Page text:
• I LOVED… as I do every year, trying to figure out how deep this Gonzaga team can go. Each season I really get a kick out of trying to imagine the Zags playing against good competition all year, eventually accepting the reality that they don’t, and then trying to piece together a mental image of what team will show up in March when they inevitably get hit in the mouth by a legit squad with good guards. Still, it’s hard not to like Mark Few’s lineup this season. Not many teams will shoot it better than Gary Bell, Jr. and Kevin Pangos, and even though Elias Harris is turning 32 or so next week, he’s an active presence on the glass to complement a VERY underrated Sam Dower. I guess the Zags can’t be a sleeper in the traditional sense, but this might be their best (and most well-balanced) team in a while.
  • I LOVED Tom Crean showing no shame with his stick of Wrigley’s finest. How can you not love this? If strict adherence to the five-second rule and the world’s weirdest/creepiest Tweet ever doesn’t appeal to this generation’s high-schoolers, I don’t know what does.

  • I LOVED… reading this Sports Illustrated article on Michigan’s Tim Hardaway, Jr. and Glenn Robinson III. It seems like we get plenty of stories every year about father-son relationships gone bad, but this was a rather refreshing example of two kids that have really gone about things the right way and made it through the tougher parts of living in the shadows of their NBA All-Star dads. Read the rest of this entry »
Share this story

ACC Weekly Five: 08.06.12 Edition

Posted by KCarpenter on August 6th, 2012

  1. News & Observer: The crown jewel of North Carolina State’s highly touted incoming class is, without question, Rodney Purvis. The Raleigh native and scoring sensation, however, has hit a small word block in that the NCAA has begun reviewing Purvis’ eligibility. This is not an unusual situation and, as of right now, there is nothing too alarming about it. Purvis was part of the Upper Room Christian Academy’s first graduating class, which means that the school has not yet gone through a full NCAA review — meaning that the examination of his eligibility seems to hinge on nothing more than the school’s newness. Still, the unfortunate result is that the vaunted freshman will miss the Wolfpack’s trip to Spain and the Canary Islands and not get the crucial live-game experience which can be so valuable for young players just getting to know their teammates.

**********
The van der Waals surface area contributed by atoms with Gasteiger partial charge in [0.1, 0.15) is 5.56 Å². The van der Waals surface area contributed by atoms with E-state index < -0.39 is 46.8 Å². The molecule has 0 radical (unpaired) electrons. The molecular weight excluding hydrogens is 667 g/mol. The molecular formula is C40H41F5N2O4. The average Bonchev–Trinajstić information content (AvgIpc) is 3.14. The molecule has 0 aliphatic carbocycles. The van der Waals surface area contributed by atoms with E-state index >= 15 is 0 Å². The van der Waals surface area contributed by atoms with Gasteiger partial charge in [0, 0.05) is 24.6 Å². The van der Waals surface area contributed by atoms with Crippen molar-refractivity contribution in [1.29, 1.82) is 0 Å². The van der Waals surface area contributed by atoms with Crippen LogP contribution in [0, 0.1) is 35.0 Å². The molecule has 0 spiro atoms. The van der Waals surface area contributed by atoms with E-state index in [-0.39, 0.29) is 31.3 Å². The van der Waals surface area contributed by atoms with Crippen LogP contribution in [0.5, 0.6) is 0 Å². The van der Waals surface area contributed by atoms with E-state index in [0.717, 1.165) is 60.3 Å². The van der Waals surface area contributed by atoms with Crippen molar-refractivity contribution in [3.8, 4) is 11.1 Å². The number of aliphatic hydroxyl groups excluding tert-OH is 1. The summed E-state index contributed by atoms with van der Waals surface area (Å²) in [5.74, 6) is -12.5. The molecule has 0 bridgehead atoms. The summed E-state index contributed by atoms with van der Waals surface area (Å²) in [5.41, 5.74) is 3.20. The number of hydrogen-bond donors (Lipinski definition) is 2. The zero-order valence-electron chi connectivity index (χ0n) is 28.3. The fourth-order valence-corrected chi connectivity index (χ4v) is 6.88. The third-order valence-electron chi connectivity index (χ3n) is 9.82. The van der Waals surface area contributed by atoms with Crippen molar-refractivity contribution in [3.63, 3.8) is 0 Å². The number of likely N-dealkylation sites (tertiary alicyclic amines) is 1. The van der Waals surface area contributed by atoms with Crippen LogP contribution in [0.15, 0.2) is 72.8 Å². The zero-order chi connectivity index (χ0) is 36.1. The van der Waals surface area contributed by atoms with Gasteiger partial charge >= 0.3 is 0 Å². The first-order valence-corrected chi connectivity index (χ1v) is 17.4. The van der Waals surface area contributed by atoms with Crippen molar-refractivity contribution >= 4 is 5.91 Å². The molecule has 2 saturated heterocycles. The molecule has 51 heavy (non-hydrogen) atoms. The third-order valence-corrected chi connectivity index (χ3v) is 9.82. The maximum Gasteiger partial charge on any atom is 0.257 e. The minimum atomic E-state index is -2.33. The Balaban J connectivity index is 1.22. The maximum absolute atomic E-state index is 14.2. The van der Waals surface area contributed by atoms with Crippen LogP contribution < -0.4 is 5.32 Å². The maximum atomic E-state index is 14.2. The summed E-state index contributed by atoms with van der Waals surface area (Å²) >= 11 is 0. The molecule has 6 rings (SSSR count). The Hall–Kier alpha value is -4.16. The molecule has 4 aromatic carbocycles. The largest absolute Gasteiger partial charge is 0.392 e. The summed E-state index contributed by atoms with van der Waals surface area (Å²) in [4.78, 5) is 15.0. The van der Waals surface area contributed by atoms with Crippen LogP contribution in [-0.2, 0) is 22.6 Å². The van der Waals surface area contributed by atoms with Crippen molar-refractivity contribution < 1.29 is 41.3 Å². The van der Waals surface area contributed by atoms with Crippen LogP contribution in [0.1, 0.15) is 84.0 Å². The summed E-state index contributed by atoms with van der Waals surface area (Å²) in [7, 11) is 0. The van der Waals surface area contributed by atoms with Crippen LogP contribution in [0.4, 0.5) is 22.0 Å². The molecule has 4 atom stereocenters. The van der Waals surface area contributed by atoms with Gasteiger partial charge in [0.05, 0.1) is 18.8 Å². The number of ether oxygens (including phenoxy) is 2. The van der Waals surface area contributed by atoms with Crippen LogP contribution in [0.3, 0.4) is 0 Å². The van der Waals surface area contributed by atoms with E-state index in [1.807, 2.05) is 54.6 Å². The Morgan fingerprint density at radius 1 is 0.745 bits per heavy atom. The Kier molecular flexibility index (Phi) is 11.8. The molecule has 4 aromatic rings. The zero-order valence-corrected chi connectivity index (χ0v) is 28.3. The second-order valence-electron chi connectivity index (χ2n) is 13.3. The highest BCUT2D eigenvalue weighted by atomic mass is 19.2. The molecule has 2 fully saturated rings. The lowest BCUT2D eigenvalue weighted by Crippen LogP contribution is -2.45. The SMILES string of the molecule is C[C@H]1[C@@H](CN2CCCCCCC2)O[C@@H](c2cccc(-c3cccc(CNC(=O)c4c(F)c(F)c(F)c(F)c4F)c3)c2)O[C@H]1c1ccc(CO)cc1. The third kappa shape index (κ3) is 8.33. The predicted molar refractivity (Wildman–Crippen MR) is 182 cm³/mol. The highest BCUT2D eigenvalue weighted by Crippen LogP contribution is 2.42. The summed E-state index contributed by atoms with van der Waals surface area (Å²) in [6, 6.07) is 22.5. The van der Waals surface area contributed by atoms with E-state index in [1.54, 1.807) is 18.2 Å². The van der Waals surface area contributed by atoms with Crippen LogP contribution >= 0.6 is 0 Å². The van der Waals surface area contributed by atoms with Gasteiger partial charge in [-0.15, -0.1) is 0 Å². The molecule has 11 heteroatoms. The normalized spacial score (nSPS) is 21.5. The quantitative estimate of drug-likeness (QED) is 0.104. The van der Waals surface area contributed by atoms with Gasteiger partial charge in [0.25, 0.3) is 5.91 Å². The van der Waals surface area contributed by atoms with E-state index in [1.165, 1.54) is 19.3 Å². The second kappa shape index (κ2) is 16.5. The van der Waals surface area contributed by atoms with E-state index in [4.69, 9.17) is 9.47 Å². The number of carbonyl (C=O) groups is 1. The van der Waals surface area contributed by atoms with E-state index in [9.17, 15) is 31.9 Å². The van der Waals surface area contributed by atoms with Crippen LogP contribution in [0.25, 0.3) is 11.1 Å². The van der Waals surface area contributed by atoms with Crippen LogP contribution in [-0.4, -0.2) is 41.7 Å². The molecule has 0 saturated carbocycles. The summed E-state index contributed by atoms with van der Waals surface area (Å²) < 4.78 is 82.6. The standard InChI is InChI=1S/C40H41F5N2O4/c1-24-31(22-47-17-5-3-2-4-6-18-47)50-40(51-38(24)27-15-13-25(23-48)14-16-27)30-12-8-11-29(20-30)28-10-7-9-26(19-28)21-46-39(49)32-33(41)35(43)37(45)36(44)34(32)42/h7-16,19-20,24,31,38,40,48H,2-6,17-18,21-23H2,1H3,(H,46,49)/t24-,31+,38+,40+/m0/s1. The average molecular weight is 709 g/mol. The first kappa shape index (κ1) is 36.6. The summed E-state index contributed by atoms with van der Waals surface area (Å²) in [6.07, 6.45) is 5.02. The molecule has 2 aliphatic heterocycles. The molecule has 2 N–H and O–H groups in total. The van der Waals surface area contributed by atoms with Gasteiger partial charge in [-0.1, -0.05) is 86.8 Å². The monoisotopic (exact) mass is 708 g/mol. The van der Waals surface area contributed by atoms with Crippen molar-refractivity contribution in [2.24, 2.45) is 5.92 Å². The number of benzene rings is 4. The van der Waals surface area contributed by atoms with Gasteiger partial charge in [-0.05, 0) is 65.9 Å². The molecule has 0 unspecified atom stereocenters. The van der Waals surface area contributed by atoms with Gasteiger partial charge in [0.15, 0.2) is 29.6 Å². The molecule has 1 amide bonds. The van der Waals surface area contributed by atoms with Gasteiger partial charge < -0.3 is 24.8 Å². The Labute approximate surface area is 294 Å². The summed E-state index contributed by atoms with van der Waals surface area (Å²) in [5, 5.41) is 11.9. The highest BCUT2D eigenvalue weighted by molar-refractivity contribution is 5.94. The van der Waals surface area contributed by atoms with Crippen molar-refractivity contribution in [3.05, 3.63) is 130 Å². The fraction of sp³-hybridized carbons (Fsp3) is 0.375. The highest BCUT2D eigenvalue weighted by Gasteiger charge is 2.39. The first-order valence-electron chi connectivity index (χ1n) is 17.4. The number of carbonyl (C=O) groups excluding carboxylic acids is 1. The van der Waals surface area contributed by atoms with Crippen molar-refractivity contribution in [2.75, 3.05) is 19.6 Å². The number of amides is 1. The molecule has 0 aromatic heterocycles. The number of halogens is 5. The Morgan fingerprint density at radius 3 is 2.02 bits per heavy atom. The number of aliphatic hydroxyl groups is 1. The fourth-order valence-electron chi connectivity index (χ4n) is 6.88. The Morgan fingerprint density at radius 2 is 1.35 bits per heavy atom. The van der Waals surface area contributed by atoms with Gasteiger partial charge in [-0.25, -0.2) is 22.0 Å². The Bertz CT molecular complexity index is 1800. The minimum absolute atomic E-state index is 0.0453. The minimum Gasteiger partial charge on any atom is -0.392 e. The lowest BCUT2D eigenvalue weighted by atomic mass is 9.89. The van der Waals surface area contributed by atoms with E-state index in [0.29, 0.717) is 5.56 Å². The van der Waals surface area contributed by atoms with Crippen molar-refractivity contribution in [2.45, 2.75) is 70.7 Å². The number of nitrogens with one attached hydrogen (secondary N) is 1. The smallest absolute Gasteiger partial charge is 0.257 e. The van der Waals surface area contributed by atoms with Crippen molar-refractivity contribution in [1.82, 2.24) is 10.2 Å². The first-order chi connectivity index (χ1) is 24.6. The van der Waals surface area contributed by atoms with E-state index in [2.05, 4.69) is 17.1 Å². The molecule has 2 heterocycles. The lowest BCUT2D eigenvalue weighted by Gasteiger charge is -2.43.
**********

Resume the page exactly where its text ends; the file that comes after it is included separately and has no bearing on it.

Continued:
2. Wilmington Star News: Of course, while North Carolina State’s international trip features beautiful Barcelona and the storied Canary Islands, Wake Forest and coach Jeff Bzdelik went a different route in planning the Demon Deacons’ international trip. The Deacs are going to Canada on a brief jaunt that’s going to include only two games and some sightseeing in Toronto and Niagara Falls. While the trip will surely be a great experience for the young players, it lacks the glamour of the Wolfpack’s Spanish journey or Duke’s eventful tour of China last summer. Bzdelik is understandably concerned about the physical toll of the season on what is going to be a very young and inexperienced team, but something tells me the players would rather be somewhere more tropical than Ontario.